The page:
To find the ruin take the N2 heading North from Ashbourne towards Slane. Drive for approx 6KM until you reach a right hand turn at Kilmoon Cross signposted for the R152 to Drogheda. Turn right onto this road and drive until you spot a small pub in Cushenstown on your right with the name P. Dowling. The graveyard is approx 250m past the pub on the right hand side. You can park at the roadside gate.

Sunday, 22 August 2021

Roodstown Castle Co Louth


                                      Above Image: South face and roadside gate

                                      Above Image: On approach from North East.

                                        Above Image: Wall walk and access doors.

                                    Above Image: First storey window in South wall

Motorways have almost killed your chances of seeing some of the historical sites in Ireland. You really have to take the alternate routes and the back roads to find the hidden gems. Roodstown is certainly one of those. A fine example of a medieval tower house whose walls remain sturdy and upright even after 500+ years and unless you are a local and know it's there you would probably never otherwise come across it.

The castle and its location puts in mind the type of structure built in the £10 castle scheme by Henry VI in 1430 to defend he pale. This scheme lasted a decade and produced quite a few tower houses  It could very well be so in this case that it was part of this scheme but it is a bit taller than usual and a bit more elaborate in its design. Termonfeckin castle, also in County Louth (see earlier post here) is quite similar and it is certainly recorded as being part of the scheme.

Local history associates Roodstown castle with the Taafe's, a well established and influential family in the area. The castle is dated to the 15th century and is very strategically placed near the rivers Dee and Glyde. The evolution of its name derives from the area known in the 14th century as Rotheston eventually becoming  Roodstown in the 19th century. The castle is noted to have been burnt in 1596 during a particularly bad time of a plague epidemic that broke out and spread especially throughout The Pale. Having been burnt out it may have begun its road to ruin at that time. A fine art print from 1784 depicts it basically as it is stands today. 

We were disappointed to find the roadside gate locked as it probably has been since the pandemic started but I would imagine there is a keyholder nearby. So when things eventually settle down we will return and investigate that. The castle apart from the vaulted ground floor is basically now a shell. It stands four storeys high with a gated and locked doorway on the Eastern wall. There is a murder hole just above the entrance on the inside.The tower features squared turrets two of which are projecting and a tantalizing wall walk. There is apparently a spiral stair in the South Eastern turret which one would expect leads to the said wall walk. This in itself would be worth the return visit.

Even from its roadside view this is a very commanding structure sited at a junction in roads and worthy of your time to seek out if in the area.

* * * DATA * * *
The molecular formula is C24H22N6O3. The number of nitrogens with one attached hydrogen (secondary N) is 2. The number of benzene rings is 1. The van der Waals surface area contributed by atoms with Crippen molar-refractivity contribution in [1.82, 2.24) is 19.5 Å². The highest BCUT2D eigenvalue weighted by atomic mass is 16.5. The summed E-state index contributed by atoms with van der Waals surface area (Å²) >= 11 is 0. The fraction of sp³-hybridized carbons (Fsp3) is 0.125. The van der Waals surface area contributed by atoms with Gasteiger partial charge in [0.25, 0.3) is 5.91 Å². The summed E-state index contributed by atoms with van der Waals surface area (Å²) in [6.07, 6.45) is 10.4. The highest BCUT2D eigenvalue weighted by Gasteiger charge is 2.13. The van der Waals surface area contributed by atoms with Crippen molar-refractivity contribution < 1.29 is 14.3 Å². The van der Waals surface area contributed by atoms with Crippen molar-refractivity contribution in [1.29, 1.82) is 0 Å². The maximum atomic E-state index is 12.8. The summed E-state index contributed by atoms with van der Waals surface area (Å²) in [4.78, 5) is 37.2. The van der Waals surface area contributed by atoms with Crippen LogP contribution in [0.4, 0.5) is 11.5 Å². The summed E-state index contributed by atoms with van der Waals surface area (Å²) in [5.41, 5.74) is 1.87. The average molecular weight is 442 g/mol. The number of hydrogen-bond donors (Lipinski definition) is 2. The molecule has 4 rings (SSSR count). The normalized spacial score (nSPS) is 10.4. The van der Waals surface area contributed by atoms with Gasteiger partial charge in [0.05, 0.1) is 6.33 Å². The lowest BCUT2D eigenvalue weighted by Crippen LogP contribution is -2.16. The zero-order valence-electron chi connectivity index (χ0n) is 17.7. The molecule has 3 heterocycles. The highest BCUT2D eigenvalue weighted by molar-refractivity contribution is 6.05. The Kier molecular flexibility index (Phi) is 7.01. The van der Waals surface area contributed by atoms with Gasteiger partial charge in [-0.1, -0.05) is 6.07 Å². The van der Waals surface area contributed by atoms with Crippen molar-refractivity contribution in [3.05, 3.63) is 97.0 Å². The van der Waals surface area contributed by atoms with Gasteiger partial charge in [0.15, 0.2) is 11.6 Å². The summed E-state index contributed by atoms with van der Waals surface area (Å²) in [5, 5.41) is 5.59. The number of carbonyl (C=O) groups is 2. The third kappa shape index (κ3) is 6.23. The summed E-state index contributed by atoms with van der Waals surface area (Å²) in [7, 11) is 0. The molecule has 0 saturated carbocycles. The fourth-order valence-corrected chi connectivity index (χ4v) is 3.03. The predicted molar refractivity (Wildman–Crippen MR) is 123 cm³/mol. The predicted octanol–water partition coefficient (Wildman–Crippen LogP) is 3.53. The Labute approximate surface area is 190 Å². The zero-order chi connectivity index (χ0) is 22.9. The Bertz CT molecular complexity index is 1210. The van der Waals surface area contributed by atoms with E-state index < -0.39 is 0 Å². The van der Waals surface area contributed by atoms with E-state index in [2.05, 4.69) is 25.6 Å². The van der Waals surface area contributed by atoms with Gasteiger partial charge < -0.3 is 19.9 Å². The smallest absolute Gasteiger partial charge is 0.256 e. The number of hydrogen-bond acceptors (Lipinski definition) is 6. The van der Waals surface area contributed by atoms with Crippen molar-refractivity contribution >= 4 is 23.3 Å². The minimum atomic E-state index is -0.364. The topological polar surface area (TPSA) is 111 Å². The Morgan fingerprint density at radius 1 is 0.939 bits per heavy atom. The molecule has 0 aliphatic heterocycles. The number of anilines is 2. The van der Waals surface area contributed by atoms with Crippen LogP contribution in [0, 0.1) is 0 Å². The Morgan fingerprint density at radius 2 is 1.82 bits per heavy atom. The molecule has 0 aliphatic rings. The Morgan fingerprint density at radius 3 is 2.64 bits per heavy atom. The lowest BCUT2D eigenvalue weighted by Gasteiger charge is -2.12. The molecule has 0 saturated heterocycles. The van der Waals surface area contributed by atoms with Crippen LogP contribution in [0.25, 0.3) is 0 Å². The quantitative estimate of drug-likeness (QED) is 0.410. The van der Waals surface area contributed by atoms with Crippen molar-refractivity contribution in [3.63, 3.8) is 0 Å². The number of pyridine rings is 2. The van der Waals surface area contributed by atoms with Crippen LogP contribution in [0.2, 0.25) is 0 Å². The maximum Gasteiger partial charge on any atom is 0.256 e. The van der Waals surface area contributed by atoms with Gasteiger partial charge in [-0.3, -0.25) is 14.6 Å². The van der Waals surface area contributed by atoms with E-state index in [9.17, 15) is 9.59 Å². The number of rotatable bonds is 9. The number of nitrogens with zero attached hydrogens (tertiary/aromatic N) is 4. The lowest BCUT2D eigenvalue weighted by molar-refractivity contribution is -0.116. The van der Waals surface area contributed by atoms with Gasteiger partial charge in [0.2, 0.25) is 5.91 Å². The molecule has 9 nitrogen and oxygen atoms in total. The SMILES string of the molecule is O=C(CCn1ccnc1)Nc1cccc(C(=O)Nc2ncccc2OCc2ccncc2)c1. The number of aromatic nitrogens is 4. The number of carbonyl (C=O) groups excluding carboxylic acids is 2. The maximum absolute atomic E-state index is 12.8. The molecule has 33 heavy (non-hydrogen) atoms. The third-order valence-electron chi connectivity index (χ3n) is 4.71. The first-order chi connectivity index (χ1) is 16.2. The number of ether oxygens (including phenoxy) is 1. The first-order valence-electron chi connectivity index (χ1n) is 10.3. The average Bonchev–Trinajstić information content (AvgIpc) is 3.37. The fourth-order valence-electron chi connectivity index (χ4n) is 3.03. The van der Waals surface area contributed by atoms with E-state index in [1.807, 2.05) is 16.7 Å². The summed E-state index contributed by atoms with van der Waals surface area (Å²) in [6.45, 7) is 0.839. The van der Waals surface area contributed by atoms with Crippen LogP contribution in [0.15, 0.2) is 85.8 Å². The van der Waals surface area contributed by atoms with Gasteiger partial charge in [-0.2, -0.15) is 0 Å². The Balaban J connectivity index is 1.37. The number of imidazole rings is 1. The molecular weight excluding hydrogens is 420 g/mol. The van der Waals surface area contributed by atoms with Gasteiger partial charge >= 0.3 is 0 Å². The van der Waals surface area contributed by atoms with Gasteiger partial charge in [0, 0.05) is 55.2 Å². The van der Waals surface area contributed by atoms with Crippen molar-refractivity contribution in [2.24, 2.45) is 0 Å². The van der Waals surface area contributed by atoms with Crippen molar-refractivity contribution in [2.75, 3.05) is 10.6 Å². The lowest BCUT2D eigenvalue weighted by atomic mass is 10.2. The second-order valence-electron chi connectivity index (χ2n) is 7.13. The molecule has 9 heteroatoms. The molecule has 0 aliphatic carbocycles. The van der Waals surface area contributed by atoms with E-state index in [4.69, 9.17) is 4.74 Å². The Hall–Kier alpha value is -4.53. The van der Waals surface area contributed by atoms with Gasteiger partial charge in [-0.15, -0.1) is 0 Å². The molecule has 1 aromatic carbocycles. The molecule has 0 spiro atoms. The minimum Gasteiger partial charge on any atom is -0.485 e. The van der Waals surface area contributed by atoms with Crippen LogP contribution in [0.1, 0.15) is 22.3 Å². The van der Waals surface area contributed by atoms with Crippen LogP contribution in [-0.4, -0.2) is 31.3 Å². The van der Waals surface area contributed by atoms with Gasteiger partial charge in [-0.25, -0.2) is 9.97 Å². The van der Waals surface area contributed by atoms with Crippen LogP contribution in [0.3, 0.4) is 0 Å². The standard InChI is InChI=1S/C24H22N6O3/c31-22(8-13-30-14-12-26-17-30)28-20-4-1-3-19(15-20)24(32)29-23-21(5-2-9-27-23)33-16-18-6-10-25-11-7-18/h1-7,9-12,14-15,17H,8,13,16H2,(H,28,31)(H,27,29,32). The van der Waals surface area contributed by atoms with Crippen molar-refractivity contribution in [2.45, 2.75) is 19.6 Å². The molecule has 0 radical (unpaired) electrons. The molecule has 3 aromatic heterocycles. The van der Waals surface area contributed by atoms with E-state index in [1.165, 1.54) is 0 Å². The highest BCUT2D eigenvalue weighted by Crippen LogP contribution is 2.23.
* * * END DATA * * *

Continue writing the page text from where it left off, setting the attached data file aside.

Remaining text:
To find the ruins take exit 14 of the M1 motorway onto the N33 signposted for Ardee. About 250m along take the first turn right onto the L2226 for Stabannon and continue for approx 700m to the first turn left at the pub "The Cross Bar". Turn left up this road and drive for approx 1.8KM and you will spot the ruins on your right hand side. We parked at the wall of a house a few metres further on the left without blocking any entrance. 

Tuesday, 3 August 2021

Old St. Margaret's Church Co Dublin


                                                Above Image: Roadside gate

                                             Above Image: Graveyard entrance

                         Above Image & Below Image: Chantry chapel and its entrance

                          Above Image & Below Image: Mausoleum attached to chapel

                            Above Image: Separate mausoleum at Southern boundary

                                                 Above Image: Mausoleum door

                                             Above Image: Within the mausoleum

                                 Image Below: The East wall (with some rebuilding)

             Above Image & Below Image: The ivy covered remains of  North & West walls

                                                Above Image: Plan of the ruins

The remains of this medieval church lie in a walled enclosure in pastureland and are accessed by a roadside gate on the R122 at St. Margaret's, a small community in a pastoral location behind the runways of Dublin airport. A short lane winds from the road bypassing a work yard and a farm residence and leads to the pillared gates of the cemetery wall designed around the old ruins and opened in 1930. It took a few minutes to work out the layout of the ruins within but I think I finally figured them out.

What greets you initially are the walls of a chantry chapel built by Sir John Plunkett of Dunsoghly (1497-1582) who was Lord Chief Justice from 1559 until his demise in 1582. The chapel is attached to what was the South-Eastern side of the old church. Little remains now of the church itself bar a section of the East wall (which has had some later re-building) and partial remains of the South, West and North walls with the foundations of a tower at the Northwest corner. Sadly a lot of overgrowth is now present which almost disguises the presence of this section.